3. Convenience

We can only speak for Partdiscounter.com on this, but when we say we have the part, we do. Dealerships are not as predictable and don’t always have every part you need in stock and ready to go, which can lead to ridiculously long wait times leaving you angry and jealous of all your friends who are able to ride. We make parts, that’s what we do, and they’re in stock-ready to ship.

4. Performance

Dealers sometimes offer big bores and some other performance parts, but there’s no comparison between the variety aftermarket part sellers offer and a dealer. Aftermarket parts truly make any vehicle customizable from look and power to utility and stability, tailoring your vehicle to your needs. Farmers will likely need more power in the bottom end to tow and drag around cargo, where as a racer will likely need more medium and top end power depending on the kind of race. Based on which modifications you want, this can drastically change the performance of your machine which is sometimes vastly different from what the manufacturers had in mind.

In the end the choice is yours. Don’t fall prey to the idea that if parts are more expensive it will save you headaches down the road. Have any favourite aftermarket modifications you’ve purchased or any questions about aftermarket parts? Please let us know the comments.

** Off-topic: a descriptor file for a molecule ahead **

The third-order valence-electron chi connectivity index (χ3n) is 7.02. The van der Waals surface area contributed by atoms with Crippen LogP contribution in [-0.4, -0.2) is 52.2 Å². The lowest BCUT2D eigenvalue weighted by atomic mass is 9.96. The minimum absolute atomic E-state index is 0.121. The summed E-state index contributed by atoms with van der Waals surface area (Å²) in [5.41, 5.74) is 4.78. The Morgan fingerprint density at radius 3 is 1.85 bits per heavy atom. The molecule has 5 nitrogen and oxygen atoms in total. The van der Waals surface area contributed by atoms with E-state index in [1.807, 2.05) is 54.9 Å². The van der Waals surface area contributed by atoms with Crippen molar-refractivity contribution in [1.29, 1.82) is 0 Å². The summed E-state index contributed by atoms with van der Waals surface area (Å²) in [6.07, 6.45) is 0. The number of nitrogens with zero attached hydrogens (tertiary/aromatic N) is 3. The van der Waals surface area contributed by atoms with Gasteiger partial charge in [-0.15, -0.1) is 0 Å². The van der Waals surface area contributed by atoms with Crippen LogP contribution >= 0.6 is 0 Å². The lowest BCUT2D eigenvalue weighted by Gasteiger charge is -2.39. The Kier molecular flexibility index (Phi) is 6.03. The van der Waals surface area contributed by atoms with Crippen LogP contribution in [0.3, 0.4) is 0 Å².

Dangerous Engine Heat: 3 Prevention Tips After Installing Performance Mods

July 25, 2016 7235 Views No comments

Engine performance mods add more speed and make your vehicle accelerate quicker. It’s fantastic and exciting, but the extra performance comes with one major downfall; engine heat. Vehicles tend to perform sluggish and lose power when they overheat. When there's too much heat, parts also become more vulnerable which can cause them to warp and even break. We know that’s not exciting to hear, but there are a number of ways to prevent this like changing your oil cooler, adjusting your jets and even looking at using different oil.

Take a big bore cylinder for example an engine performance mod that would require more cooling after it's installed. A big bore gives your vehicle enhanced performance through power. More specifically, “when you increase the cylinder’s bore you increase the surface area on top of the piston…” which “… spreads the fuel/air mixtures workload and produces more power…” (Motocross Action Magazine). Now that we have an example, let's explore the different ways to keep the engine cooled after it’s installed.

Here's an example of a Big Bore Kit that fits Honda TRX400EX & XR400R